# Probability calculator, python

Hi all!

I rarely ask people to check my finished projects, but in this case I am quite dissatisfied with my solution to the problem.

The reason is that, in order to arrive at a solution to the problem, I had to make two different ‘draw()’ methods (draw and draw_2). I did this for the following cases:

• draw: used for tests where they give you a hat with x balls and draw some balls out of the hat, where the numbers of balls drawn in each iteration is lower than x
• draw_2: used for that final test where they give you a hat with 19 balls but tell you that in each iteration you will draw 20 balls out of the hat

Do you know of a more efficient solution to tackle that one case where the number of balls to be drawn is larger than the number of balls in the hat? Also, why would they suggest this case in the first place, it would seem like an odd experiment to perform…

Jaime

The spec says to return all the balls if more than are available are requested to be drawn, so a simple conditional on the number of balls to be drawn should be sufficient. It also appears the code is not always drawing without replacement, as in the `draw()` method:

``````            self.contents.append(self.total_collected_balls)
``````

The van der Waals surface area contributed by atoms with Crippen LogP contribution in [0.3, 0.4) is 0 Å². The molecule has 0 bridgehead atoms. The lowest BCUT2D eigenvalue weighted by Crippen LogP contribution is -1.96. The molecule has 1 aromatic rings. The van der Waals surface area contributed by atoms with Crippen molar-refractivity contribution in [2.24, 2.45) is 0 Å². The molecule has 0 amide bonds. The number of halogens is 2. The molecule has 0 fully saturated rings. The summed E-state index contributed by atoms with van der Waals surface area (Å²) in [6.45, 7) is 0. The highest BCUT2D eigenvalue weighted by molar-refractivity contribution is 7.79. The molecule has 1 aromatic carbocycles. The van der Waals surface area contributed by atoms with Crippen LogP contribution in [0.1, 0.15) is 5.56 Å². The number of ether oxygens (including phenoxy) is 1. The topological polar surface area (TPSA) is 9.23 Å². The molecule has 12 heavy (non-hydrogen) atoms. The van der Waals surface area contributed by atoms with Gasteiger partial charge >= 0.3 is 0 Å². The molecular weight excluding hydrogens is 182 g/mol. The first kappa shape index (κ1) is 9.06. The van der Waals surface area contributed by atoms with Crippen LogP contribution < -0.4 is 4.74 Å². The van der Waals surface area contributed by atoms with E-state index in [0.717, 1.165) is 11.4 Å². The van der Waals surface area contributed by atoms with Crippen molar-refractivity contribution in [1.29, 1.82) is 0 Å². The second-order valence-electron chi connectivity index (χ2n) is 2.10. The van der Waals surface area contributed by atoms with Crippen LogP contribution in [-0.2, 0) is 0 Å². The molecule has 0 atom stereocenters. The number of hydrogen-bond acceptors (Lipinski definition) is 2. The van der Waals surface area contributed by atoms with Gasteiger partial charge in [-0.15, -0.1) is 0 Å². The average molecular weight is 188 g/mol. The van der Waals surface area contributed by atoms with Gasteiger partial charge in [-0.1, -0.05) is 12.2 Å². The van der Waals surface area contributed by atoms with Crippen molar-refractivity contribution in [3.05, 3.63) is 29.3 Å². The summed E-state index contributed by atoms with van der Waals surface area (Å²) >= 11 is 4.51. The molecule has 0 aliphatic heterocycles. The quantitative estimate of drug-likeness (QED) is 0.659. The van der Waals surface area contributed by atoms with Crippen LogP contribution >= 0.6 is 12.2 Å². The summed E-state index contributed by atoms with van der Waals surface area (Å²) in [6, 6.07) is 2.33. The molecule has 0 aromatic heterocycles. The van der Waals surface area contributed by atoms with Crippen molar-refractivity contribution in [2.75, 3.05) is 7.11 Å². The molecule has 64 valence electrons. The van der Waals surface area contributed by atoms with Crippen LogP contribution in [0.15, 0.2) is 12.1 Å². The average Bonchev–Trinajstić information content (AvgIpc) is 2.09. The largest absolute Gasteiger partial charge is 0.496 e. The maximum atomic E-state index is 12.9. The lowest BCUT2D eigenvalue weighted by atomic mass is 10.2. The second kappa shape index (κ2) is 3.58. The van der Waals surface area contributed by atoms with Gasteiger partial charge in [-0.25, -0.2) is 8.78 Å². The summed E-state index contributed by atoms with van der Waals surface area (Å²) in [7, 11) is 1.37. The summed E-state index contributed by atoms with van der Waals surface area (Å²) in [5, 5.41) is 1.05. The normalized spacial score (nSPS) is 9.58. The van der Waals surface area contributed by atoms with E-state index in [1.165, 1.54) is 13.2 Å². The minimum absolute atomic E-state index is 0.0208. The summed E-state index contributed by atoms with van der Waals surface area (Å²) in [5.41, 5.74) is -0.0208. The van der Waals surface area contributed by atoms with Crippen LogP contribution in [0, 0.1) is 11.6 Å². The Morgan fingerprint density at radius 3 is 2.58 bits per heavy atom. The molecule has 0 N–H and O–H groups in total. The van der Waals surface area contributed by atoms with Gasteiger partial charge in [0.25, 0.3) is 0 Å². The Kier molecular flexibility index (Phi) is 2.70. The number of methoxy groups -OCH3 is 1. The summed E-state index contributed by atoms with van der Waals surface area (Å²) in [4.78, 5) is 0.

which is the cause of the problem. Your `draw_2()` will only work up to draws of twice the number of balls available as well. But, since the tests pass by the magic of `collections`, I guess this is a good example of TDD, especially since the tests pass even though the specs have not completely been followed.

The reason is straightforward; if you have 19 balls, you can only draw 19, so if 20 are requested, it should not affect the probability. And if you return 20, the tests know you are not drawing without replacement.

2 Likes

Could you describe this further please? Or give a vivid example of what you mean, or example code?

The way you create self.contents seems very complicated. You make a long string, append text to that string in a loop and then split up the string into a list… why not just make a list?

The need for 2 helper functions AND an additional draw_2 method also seems excessive to essentially compare two lists.

In the experiment, first condition `if num_balls_drawn > len(hat.contents):` means in every single draw, ALL BALLS from the hat are drawn. So either I will ALWAYS draw the expected balls (because they are in the hat) or NEVER. This should be easier to calculate… plus is it possible the else-branch contains the exact same code?

1 Like

The spec pretty much covers that:

``````if balls_requested >= balls_available:
return all_balls
``````

This may not work with your code without a refactor since you are drawing with replacement.